Foreword to Enduring Justice: Photographs

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By Norman Mailer[1]

This book of photography by Thomas Roma is wed to a perfect title. To the man or woman in the dock, and to their family and friends, justice is a state that is there to be endured. For justice comes down to long dead hours of sitting around. Justice consists of waiting to speak to your lawyer who is never with you long enough and charges more than you can afford while all the while he emanates his profound dissatisfaction with what he is being paid. Justice is the hard small ball of concentrated dread in the pit of the stomach that suggests it will never dissolve. You are in the pits and you are enduring it.

Justice is the smell in the smoke of the bail bondsman's cheap cigar as the fumes drift down the dire corridors; justice is the look in the judge’s eye when he is debating whether to call another recess for his bladder; justice is the look your woman gives as she hands your crying baby over during recess. Justice is what you pay for getting caught. You will not be able to measure the cost in money: you are living with the knowledge that one way or another, you are going to be less of a man when it is all done.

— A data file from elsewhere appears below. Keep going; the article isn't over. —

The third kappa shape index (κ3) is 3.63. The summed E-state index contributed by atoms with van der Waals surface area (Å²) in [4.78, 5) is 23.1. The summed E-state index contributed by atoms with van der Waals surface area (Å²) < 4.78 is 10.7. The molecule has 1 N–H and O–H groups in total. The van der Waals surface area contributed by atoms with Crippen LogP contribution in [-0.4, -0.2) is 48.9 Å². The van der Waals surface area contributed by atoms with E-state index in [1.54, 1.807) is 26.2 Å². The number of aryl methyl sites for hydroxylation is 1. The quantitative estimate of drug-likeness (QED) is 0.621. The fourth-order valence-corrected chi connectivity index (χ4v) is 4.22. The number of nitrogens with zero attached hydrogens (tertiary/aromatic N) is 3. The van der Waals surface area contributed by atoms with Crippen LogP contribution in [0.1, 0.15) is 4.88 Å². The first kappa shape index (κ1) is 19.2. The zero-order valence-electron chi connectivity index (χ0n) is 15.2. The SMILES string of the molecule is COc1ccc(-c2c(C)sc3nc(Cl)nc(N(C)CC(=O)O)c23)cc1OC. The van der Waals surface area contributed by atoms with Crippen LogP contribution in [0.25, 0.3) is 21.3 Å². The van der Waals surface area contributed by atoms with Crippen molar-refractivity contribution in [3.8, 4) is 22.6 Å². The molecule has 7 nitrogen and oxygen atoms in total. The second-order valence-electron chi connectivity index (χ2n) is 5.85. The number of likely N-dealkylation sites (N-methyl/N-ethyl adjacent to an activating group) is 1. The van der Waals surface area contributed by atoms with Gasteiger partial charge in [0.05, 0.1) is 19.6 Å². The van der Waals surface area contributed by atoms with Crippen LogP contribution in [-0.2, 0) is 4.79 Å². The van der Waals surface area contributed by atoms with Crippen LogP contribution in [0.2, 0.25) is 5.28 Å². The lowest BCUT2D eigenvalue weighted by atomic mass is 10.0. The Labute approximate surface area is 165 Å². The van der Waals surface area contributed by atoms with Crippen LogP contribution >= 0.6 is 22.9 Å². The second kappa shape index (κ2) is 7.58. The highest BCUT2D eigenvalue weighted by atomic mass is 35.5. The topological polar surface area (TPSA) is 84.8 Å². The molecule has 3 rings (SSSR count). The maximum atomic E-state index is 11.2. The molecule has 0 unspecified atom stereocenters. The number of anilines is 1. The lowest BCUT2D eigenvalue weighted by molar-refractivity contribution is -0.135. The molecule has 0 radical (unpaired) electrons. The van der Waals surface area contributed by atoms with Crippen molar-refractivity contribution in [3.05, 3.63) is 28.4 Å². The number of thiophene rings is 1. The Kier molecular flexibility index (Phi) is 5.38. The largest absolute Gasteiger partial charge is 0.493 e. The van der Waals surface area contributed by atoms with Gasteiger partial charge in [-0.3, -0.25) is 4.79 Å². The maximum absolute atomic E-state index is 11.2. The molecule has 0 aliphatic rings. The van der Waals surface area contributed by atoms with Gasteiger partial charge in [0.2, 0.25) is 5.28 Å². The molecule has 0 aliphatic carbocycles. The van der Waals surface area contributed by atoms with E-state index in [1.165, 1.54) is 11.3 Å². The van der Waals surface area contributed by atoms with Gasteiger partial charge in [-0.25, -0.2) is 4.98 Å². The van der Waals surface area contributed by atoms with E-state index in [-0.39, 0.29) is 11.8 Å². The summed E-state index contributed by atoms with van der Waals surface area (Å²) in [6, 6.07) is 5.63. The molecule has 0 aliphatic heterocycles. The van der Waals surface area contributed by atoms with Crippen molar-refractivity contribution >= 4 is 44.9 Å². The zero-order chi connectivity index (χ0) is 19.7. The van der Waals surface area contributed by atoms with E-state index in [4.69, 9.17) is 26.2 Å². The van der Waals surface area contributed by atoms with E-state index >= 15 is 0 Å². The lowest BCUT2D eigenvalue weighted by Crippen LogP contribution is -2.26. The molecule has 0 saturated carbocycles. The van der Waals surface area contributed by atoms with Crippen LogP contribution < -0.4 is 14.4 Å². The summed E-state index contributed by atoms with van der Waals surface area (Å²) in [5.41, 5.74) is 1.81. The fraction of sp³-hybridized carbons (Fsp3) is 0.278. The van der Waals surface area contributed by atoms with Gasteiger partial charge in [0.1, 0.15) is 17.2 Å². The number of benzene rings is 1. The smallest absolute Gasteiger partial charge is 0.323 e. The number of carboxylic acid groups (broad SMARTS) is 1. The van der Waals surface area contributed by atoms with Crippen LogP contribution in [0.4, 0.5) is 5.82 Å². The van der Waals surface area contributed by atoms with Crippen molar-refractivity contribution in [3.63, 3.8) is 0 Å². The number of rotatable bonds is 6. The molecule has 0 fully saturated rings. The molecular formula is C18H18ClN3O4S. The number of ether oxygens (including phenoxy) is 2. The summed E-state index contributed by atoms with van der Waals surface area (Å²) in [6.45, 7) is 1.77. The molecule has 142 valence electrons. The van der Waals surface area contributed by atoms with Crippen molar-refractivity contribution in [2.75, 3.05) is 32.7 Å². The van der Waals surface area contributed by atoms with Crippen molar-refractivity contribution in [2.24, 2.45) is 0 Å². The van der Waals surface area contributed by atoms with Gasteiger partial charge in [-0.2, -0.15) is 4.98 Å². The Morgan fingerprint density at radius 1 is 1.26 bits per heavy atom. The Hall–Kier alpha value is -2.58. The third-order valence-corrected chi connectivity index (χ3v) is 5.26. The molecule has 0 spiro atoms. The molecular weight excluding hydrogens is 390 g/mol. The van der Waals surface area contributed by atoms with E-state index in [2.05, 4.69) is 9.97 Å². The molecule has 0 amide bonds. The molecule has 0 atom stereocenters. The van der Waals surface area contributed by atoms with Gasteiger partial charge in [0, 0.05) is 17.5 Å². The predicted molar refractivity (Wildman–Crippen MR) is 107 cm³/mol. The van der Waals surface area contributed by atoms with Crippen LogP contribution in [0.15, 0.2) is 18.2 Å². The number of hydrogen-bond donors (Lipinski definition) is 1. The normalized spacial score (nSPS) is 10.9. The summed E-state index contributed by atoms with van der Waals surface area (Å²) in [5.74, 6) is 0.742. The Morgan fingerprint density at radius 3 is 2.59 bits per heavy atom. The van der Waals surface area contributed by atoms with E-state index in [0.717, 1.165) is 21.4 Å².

Justice is equal to living in the mood of an overcrowded men's room for the rest of your days. Justice will more than make you pay for the highest pleasure you felt in the highest moment of the crime. The final horror of justice is looking at your kids. Either their eyes are in misery or their mouths are numb.

And the wives, the girlfriends. How deadening are their emotions! If they are not bitter, then they are kin to despair. They know that danger is approaching — the danger that soon they will feel nothing at all. The women stare into the bleak eye of the future — no man, no money, and too many kids.

Justice is taking such a whack at your ego that the only way to restore yourself is to go out and pull another caper. Self-respect is what crime is all about. Self-respect — usually to be followed by the second act — enduring justice.

These photographs have the eloquence and resonance of the best literature on the most unhappy subjects.

Citation

  1. From Roma, Thomas (2001). Enduring Justice: Photographs. New York: Powerhouse Books. Reprinted by Project Mailer with permission of the estate of Norman Mailer. (01.8)